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Comment And We--as a Public--Have a Right to Evidense (Score 1) 1123

I've heard of cases where people were charged for taping their arrests or interactions with police. I'd say if an officer compels an individual to not record the proceedings, the officer should be charged with obstruction of justice. The recording may have information pertinent should the case end up in court.

Comment Re:Environmentalism (Score 1) 593

Agreed: It is the estuaries and salt marshes. It's the coastlines that have the greatest biodiversity, and therefore the most activity. Most of the open ocean is quiet, when it comes to sea life. The shallow areas got the vegetation, the sunlight, etc. Sea grass cannot grow below a certain depth. It's these shallow muddy areas that fish thrive in, leave eggs, and birds feed. The water is warmer, and the sea grass beds are food for Manatees, as well as providing shallow warm areas to swim in.

What I saw in LA state made me and a buddy sick. I'd say 10 days, and it's here where I live.

I'll help with cleanup, but no more swimming, and time to sell everything off and immigrate to Australia.

Comment Re:This is horse shit (Score 1) 593

My taking is--if the emergency response equipment is not available--drilling should never have started. And, wow, I thought the Exxon Veldez was scary. Exxon was a one shot event. This gross misconduct is still going on, this very minute.

Some theorize the flow rate is even up to 4M gal/day. Recalling the Exxon Veldez, it was a one time shot of 10.8M petrol. This fiasco has been going on for > 30 days.

I really like the second paragraph, though I don't think it would adequately plug it. Maybe a layer of concrete--then toss them in--and more concrete.

Comment Mitigation? (Score 1) 593

Thirty-thousand horsepower pumps with high pressure drilling "mud", injected into the system, backwards. That is a lot of pressure feeding into ruptured pipes, which they think may be holding back the maximum flow. Could it make it worse? I'd say the possibility exists. It's an unknown.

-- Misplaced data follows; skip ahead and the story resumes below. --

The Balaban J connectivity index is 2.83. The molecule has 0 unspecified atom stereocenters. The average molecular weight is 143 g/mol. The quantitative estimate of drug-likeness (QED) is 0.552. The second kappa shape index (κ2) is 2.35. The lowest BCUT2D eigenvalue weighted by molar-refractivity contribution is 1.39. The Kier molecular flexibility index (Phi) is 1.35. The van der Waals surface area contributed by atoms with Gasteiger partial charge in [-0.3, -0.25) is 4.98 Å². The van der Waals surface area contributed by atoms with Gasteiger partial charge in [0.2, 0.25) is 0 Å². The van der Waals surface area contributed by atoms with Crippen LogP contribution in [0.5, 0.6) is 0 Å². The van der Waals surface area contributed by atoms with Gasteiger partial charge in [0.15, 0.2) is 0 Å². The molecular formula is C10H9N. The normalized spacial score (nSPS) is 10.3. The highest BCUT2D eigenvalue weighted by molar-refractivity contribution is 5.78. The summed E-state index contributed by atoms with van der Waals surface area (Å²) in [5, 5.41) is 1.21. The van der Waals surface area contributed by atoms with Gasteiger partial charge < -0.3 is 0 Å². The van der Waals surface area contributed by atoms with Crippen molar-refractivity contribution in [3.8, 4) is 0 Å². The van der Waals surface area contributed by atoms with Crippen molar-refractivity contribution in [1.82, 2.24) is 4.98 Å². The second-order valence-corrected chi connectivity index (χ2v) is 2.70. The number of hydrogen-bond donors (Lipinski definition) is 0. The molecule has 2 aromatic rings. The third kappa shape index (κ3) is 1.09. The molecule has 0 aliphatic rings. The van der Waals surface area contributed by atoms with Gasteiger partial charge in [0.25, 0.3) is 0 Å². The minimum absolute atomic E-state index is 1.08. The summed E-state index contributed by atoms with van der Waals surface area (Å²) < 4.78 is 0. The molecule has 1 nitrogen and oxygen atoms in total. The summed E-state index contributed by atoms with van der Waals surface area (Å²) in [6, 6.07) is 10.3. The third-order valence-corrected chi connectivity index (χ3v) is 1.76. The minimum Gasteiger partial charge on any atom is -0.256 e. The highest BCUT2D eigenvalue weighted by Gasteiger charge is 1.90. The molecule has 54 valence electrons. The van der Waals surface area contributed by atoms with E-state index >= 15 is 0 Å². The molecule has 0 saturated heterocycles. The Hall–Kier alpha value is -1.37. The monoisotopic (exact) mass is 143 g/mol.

As I understand it, the system failed on the well sealing process, when a cost savings measure was introduced: Replacement of the drilling "mud"--in the upper third of the column--with water to speed production. (It seems to me that "savings" were the whole idea behind the projects, at the expense of something you cannot put a price tag on.)

I'd say their "mud shot" will be met with failure, as well: Now you are resisting a high pressure flow on a source thousands of feet below the sea floor that has momentum.

Yet, BP has resisted scientific involvement, and even threatened reporters attempting to document the spill with arrest.

BP says there is no way to measure the flow, and that is a lie. We've had doppler radar since 1988, and I know doppler sonar would work; you can hear the difference in engine noise as they drive past. Doctors use the same tech to monitor cardiac conditions non-invasively. Yet they are not allowed in.

I'd say that the failure to release information should fall under Obstruction of Justice. Though I am certainly hoping that the courts are working hard to make an example out of these donkeys.

Comment Re:Nuke it. (Score 1) 334

I've thought of it, myself. Though we do have some non-nuclear options, especially if they are designed in such a shaped charge as to not make a crater, but create an intense shear in the horizontal plane. It would need to be thick enough to bury the pipe and stop the leak. A spherical shock-wave would probably only make things worse.

Our GBU-43/B has quite a punch at > 22k lbs material.

Comment Re:Oil at Key West already. (Score 1) 334

Also, I was out at a beach 4 mi north of Venice, FL today, and the volatiles were certainly killing the sea breeze. The bulk is still better than 100 nm off shore, but on a light WNW wind reach, it was enough to have you clearing your throat. (Worse than allergy season, BTW).

The water is still clean, but I fear it might not be there much longer.

I guess NOAA has to build a new computer model for trajectories further south of 27.1*N. Models last night definitely had an indication of loop current entrainment.

Looking at the size of this, I don't think that you can put a price tag on it. Even if they seized all assets--personal and corporate owned--it still wouldn't do justice. (Unless someone can make a time machine real quick, and have the place raided about 24 hours before.)

I've been tracking for some time, and I think 210,000 US gal / day is too low. My conservative estimate is 5x that, given rate of change on the size of the NOAA trajectory plots, and on some satellite imagery I've looked at.

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